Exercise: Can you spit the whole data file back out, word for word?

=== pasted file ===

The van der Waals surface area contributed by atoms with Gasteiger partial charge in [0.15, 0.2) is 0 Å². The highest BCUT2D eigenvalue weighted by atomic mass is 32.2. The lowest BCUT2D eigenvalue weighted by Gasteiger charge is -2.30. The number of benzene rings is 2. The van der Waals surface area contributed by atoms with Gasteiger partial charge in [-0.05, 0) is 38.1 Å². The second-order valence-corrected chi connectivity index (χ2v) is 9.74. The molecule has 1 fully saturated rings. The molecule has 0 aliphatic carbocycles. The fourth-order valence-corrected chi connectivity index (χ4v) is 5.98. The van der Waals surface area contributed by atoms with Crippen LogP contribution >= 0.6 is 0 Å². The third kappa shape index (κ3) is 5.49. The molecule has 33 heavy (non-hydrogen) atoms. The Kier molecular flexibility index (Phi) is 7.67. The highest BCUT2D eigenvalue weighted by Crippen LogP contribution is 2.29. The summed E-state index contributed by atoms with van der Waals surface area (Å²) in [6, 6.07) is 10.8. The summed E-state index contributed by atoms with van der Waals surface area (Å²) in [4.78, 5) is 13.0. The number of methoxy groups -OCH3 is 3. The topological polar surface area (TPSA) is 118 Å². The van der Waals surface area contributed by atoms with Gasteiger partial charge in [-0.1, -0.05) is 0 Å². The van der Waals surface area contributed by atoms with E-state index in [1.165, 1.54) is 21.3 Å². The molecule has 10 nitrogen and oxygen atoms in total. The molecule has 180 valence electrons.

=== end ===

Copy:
The van der Waals surface area contributed by atoms with Gasteiger partial charge in [0.15, 0.2) is 0 Å². The highest BCUT2D eigenvalue weighted by atomic mass is 32.2. The lowest BCUT2D eigenvalue weighted by Gasteiger charge is -2.30. The number of benzene rings is 2. The van der Waals surface area contributed by atoms with Gasteiger partial charge in [-0.05, 0) is 38.1 Å². The second-order valence-corrected chi connectivity index (χ2v) is 9.74. The molecule has 1 fully saturated rings. The molecule has 0 aliphatic carbocycles. The fourth-order valence-corrected chi connectivity index (χ4v) is 5.98. The van der Waals surface area contributed by atoms with Crippen LogP contribution >= 0.6 is 0 Å². The third kappa shape index (κ3) is 5.49. The molecule has 33 heavy (non-hydrogen) atoms. The Kier molecular flexibility index (Phi) is 7.67. The highest BCUT2D eigenvalue weighted by Crippen LogP contribution is 2.29. The summed E-state index contributed by atoms with van der Waals surface area (Å²) in [6, 6.07) is 10.8. The summed E-state index contributed by atoms with van der Waals surface area (Å²) in [4.78, 5) is 13.0. The number of methoxy groups -OCH3 is 3. The topological polar surface area (TPSA) is 118 Å². The van der Waals surface area contributed by atoms with Gasteiger partial charge in [-0.1, -0.05) is 0 Å². The van der Waals surface area contributed by atoms with E-state index in [1.165, 1.54) is 21.3 Å². The molecule has 10 nitrogen and oxygen atoms in total. The molecule has 180 valence electrons.